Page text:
Has Ireland Lost Its Soul?
Has Ireland lost its soul? To answer the question, one must focus on Irish symbols, language, history, culture, and religion. The following represents my attempt to do so as both a proud and deeply concerned Irishman.
As obvious as it sounds, for Ireland to be authentically Irish, the country needs Irish people. But do Irish people need Ireland? For tens of thousands of us, the answer appears to be no.
For the first time in history, the number of Irish people leaving the country has overtaken the number of people returning. Further, the number of non-Irish nationals moving to Ireland continues to grow. Before I am accused of xenophobia, let me say the following: If you opt to have an espresso, then proceed to add granulated sugar, whipped cream, sprinkles, and syrup, it is no longer an espresso. What replaces it may very well be a feast for the senses, but it’s no longer the original product. If you extract tens of thousands of Irish people from the Irish equation, then add people of different nationalities, the equation takes on a different form. It becomes more complex.
Ireland has certainly become more multicultural and cosmopolitan. This, of course, has many benefits. However, Ireland’s charm never had anything to do with being cosmopolitan. If anything, it was the nation’s provincial charm that endeared Ireland to the world. The country was a rough jewel – flawed but beautiful.
At least we still have the dark humor… or do we?
Subversive humor is a fundamental part of being Irish, or at least it used to be. The country is now plagued by political correctness; indeed, two thirds of Irish people think the country has become too politically correct.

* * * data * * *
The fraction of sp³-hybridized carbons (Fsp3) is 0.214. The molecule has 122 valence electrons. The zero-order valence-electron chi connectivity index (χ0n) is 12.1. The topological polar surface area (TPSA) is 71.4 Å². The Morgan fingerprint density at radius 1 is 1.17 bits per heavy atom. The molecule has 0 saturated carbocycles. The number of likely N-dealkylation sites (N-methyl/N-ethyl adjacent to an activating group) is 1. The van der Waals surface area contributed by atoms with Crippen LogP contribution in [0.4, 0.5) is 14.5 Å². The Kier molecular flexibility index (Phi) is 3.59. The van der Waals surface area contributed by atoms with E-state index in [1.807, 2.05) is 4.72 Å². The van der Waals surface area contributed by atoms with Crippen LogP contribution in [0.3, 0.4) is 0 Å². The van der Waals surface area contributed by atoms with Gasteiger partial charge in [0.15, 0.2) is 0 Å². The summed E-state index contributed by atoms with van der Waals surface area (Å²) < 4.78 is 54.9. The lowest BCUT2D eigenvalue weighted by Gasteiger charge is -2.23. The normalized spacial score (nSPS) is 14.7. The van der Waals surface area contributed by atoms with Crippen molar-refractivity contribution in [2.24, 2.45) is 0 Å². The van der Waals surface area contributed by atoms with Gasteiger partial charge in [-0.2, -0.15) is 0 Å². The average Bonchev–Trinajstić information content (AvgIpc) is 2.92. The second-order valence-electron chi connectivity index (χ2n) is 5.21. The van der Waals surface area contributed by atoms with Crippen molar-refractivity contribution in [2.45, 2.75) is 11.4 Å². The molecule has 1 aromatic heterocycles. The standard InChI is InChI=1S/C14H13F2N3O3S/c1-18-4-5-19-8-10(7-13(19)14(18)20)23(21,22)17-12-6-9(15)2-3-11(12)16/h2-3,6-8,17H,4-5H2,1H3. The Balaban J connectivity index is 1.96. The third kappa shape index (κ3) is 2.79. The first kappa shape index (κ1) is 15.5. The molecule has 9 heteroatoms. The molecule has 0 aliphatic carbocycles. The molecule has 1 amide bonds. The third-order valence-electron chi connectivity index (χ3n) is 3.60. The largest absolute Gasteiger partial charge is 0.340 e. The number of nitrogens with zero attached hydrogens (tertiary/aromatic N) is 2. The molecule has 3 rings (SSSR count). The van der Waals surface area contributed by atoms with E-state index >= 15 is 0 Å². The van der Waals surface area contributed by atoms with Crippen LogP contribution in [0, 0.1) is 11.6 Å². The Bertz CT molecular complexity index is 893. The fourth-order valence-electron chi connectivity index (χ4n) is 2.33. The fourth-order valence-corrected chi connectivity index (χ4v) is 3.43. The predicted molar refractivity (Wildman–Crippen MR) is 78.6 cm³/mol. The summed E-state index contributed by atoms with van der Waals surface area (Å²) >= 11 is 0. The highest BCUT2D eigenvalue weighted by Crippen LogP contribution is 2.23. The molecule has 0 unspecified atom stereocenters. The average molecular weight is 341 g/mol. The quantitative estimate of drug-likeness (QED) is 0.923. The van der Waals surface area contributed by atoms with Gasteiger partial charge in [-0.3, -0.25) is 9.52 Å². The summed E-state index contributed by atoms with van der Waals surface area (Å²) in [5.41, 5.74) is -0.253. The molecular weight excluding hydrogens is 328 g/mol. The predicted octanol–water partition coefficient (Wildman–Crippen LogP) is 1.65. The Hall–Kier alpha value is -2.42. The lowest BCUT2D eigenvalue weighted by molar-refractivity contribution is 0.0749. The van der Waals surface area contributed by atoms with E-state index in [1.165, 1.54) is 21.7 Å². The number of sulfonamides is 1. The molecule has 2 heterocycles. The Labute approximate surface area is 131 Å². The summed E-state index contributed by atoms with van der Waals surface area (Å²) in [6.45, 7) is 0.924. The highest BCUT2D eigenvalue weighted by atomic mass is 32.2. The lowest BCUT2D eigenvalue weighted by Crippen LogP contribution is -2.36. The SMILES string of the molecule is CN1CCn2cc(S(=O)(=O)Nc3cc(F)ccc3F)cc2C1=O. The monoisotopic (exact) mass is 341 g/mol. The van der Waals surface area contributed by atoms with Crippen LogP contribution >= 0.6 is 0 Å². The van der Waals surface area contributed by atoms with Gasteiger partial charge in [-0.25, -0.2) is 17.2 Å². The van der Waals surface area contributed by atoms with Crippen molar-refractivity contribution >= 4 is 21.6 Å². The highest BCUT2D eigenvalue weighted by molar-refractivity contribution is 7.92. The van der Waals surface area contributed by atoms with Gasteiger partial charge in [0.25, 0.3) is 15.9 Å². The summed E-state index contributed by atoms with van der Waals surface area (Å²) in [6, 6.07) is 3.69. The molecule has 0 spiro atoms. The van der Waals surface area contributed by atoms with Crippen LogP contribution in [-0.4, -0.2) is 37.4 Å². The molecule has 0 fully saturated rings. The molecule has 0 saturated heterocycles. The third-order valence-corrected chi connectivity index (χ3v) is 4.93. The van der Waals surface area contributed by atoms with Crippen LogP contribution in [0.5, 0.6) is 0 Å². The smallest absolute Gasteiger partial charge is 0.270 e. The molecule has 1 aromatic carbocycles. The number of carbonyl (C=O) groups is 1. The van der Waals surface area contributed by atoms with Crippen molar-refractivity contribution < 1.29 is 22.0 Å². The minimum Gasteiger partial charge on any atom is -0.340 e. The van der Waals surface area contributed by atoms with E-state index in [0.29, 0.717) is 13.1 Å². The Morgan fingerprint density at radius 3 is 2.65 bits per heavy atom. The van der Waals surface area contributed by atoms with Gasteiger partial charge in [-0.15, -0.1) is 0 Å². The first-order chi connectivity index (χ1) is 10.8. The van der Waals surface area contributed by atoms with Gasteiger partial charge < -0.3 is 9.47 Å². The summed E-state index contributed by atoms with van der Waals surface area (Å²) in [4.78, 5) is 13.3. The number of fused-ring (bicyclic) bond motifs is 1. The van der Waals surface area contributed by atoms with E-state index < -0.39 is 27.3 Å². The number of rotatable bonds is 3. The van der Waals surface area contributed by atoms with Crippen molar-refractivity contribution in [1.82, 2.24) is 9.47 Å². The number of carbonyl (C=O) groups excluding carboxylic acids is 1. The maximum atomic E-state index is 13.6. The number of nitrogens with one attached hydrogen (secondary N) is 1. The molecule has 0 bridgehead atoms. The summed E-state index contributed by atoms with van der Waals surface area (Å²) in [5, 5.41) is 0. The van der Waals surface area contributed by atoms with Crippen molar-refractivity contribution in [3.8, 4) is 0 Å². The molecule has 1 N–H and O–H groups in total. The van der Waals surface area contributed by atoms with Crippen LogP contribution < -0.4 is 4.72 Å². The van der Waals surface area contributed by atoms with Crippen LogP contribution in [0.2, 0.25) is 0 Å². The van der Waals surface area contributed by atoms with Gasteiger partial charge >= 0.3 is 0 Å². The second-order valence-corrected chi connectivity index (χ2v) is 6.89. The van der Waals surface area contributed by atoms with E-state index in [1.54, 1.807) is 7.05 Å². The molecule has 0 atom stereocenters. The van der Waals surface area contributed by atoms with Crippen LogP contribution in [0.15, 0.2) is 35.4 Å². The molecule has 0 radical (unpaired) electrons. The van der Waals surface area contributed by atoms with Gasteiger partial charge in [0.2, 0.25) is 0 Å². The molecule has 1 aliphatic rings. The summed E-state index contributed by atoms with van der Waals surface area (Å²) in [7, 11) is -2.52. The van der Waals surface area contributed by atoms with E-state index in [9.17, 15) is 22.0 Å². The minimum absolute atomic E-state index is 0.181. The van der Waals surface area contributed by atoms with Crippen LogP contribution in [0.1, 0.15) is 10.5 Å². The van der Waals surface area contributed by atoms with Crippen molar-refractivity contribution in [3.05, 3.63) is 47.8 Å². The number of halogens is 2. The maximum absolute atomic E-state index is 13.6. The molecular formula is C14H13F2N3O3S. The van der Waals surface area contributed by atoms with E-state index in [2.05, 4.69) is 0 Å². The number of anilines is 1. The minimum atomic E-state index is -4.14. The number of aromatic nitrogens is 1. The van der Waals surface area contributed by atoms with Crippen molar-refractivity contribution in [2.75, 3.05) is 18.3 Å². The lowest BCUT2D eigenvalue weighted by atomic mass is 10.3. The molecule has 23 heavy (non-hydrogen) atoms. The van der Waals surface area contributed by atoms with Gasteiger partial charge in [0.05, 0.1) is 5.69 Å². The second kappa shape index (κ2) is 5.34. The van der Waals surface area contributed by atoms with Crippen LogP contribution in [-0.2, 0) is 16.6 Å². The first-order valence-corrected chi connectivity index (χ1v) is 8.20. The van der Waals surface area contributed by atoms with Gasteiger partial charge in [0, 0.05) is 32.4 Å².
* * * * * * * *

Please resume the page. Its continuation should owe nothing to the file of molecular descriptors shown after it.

Their concerns are warranted. For well over a year, there has been a concerted effort to tear down monuments around the country. Many of the “problematic” figures being targeted fought for Irish freedom, yet the historical significance of their selflessness is lost on the mob. Without the bravery of someone like Sean Russell, an Irish republican who fought in the 1916 Rising, the liberation of Ireland from oppressive forces would not have been possible.
Interestingly, as levels of political correctness increase, levels of religiosity decrease. Many commentators have called political correctness a religion of sorts, and perhaps they have a point. However, if political correctness is a replacement religion, it is a very poor one.
First and foremost, religion is a socio-cultural system. It provides people with a sense of meaning and belonging. Religious affiliation and church attendance are proven to enhance camaraderie within communities. Moreover, religiously-involved people tend to have larger social networks. Catholicism, the main religion in Ireland, is dying a quick death at the same time that Islam is on the rise. By 2043, Islam is set to become the second-largest religion in the country. If France has taught us anything, it is that Islam and secular governments do not always enjoy a harmonious relationship.
When it comes to matters of identity, language is arguably the most important factor. As obvious as it sounds, speaking Irish – or at least possessing the ability to speak as Gaeilge – used to be an integral part of Irish identity. Now, however, activists are petitioning to make Irish an optional subject in schools. Considering that less than five percent of Ireland’s population speaks Irish as their mother tongue, we should be actively working to save the language, not erase it.
As Lane Wallace wrote in a fantastic essay for The Atlantic, “Language discloses cultural and historical meaning, the loss of language is a loss of that link to the past. Without a link to the past, people in a culture lose a sense of place, purpose and path; one must know where one came from to know where one is going.”
Where is Ireland going? Somewhere very different. Somewhere far less authentically Irish.